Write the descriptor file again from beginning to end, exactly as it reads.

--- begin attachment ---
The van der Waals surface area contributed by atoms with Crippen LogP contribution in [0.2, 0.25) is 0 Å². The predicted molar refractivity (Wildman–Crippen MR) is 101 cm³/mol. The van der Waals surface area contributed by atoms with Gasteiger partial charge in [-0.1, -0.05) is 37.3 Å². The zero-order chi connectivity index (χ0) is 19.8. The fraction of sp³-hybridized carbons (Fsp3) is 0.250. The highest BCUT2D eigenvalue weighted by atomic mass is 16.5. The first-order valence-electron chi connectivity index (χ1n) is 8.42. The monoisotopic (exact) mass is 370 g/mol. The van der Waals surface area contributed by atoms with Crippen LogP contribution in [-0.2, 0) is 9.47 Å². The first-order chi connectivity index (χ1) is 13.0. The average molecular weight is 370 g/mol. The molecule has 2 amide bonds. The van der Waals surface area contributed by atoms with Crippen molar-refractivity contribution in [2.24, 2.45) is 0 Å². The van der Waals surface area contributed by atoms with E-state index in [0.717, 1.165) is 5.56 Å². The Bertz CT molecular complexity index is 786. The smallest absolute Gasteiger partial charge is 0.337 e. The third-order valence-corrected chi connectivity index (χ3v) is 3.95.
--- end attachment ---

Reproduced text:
The van der Waals surface area contributed by atoms with Crippen LogP contribution in [0.2, 0.25) is 0 Å². The predicted molar refractivity (Wildman–Crippen MR) is 101 cm³/mol. The van der Waals surface area contributed by atoms with Gasteiger partial charge in [-0.1, -0.05) is 37.3 Å². The zero-order chi connectivity index (χ0) is 19.8. The fraction of sp³-hybridized carbons (Fsp3) is 0.250. The highest BCUT2D eigenvalue weighted by atomic mass is 16.5. The first-order valence-electron chi connectivity index (χ1n) is 8.42. The monoisotopic (exact) mass is 370 g/mol. The van der Waals surface area contributed by atoms with Crippen LogP contribution in [-0.2, 0) is 9.47 Å². The first-order chi connectivity index (χ1) is 13.0. The average molecular weight is 370 g/mol. The molecule has 2 amide bonds. The van der Waals surface area contributed by atoms with Crippen molar-refractivity contribution in [2.24, 2.45) is 0 Å². The van der Waals surface area contributed by atoms with E-state index in [0.717, 1.165) is 5.56 Å². The Bertz CT molecular complexity index is 786. The smallest absolute Gasteiger partial charge is 0.337 e. The third-order valence-corrected chi connectivity index (χ3v) is 3.95.